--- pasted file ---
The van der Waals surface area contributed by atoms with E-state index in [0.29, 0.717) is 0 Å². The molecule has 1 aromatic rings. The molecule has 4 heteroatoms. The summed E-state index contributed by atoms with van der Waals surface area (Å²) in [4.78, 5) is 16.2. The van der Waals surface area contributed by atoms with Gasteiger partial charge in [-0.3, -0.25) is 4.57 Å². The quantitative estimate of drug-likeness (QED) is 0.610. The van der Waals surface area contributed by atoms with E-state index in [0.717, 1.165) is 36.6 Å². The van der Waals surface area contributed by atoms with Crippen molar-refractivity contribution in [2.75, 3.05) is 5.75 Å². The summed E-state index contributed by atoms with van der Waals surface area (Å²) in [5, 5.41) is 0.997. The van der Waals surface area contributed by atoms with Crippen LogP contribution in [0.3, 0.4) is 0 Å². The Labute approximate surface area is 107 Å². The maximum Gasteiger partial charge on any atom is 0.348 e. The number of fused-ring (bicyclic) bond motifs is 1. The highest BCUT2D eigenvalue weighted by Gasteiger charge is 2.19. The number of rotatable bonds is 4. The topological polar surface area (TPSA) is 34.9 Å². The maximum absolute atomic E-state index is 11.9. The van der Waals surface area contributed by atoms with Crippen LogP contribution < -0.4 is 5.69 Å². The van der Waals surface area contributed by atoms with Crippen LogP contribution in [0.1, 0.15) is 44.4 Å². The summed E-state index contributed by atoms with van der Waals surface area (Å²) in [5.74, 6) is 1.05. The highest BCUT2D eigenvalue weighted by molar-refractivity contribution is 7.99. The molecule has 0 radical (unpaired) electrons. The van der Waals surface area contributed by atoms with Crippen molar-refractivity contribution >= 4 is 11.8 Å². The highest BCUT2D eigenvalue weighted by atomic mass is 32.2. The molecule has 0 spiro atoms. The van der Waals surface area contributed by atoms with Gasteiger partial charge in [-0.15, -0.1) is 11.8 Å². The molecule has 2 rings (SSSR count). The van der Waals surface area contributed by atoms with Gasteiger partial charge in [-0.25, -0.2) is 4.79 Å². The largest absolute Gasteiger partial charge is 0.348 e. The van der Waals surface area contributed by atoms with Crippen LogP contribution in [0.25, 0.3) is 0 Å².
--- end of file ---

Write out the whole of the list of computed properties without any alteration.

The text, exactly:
The van der Waals surface area contributed by atoms with E-state index in [0.29, 0.717) is 0 Å². The molecule has 1 aromatic rings. The molecule has 4 heteroatoms. The summed E-state index contributed by atoms with van der Waals surface area (Å²) in [4.78, 5) is 16.2. The van der Waals surface area contributed by atoms with Gasteiger partial charge in [-0.3, -0.25) is 4.57 Å². The quantitative estimate of drug-likeness (QED) is 0.610. The van der Waals surface area contributed by atoms with E-state index in [0.717, 1.165) is 36.6 Å². The van der Waals surface area contributed by atoms with Crippen molar-refractivity contribution in [2.75, 3.05) is 5.75 Å². The summed E-state index contributed by atoms with van der Waals surface area (Å²) in [5, 5.41) is 0.997. The van der Waals surface area contributed by atoms with Crippen LogP contribution in [0.3, 0.4) is 0 Å². The Labute approximate surface area is 107 Å². The maximum Gasteiger partial charge on any atom is 0.348 e. The number of fused-ring (bicyclic) bond motifs is 1. The highest BCUT2D eigenvalue weighted by Gasteiger charge is 2.19. The number of rotatable bonds is 4. The topological polar surface area (TPSA) is 34.9 Å². The maximum absolute atomic E-state index is 11.9. The van der Waals surface area contributed by atoms with Crippen LogP contribution < -0.4 is 5.69 Å². The van der Waals surface area contributed by atoms with Crippen LogP contribution in [0.1, 0.15) is 44.4 Å². The summed E-state index contributed by atoms with van der Waals surface area (Å²) in [5.74, 6) is 1.05. The highest BCUT2D eigenvalue weighted by molar-refractivity contribution is 7.99. The molecule has 0 radical (unpaired) electrons. The van der Waals surface area contributed by atoms with Crippen molar-refractivity contribution >= 4 is 11.8 Å². The highest BCUT2D eigenvalue weighted by atomic mass is 32.2. The molecule has 0 spiro atoms. The van der Waals surface area contributed by atoms with Gasteiger partial charge in [-0.15, -0.1) is 11.8 Å². The molecule has 2 rings (SSSR count). The van der Waals surface area contributed by atoms with Gasteiger partial charge in [-0.25, -0.2) is 4.79 Å². The largest absolute Gasteiger partial charge is 0.348 e. The van der Waals surface area contributed by atoms with Crippen LogP contribution in [0.25, 0.3) is 0 Å².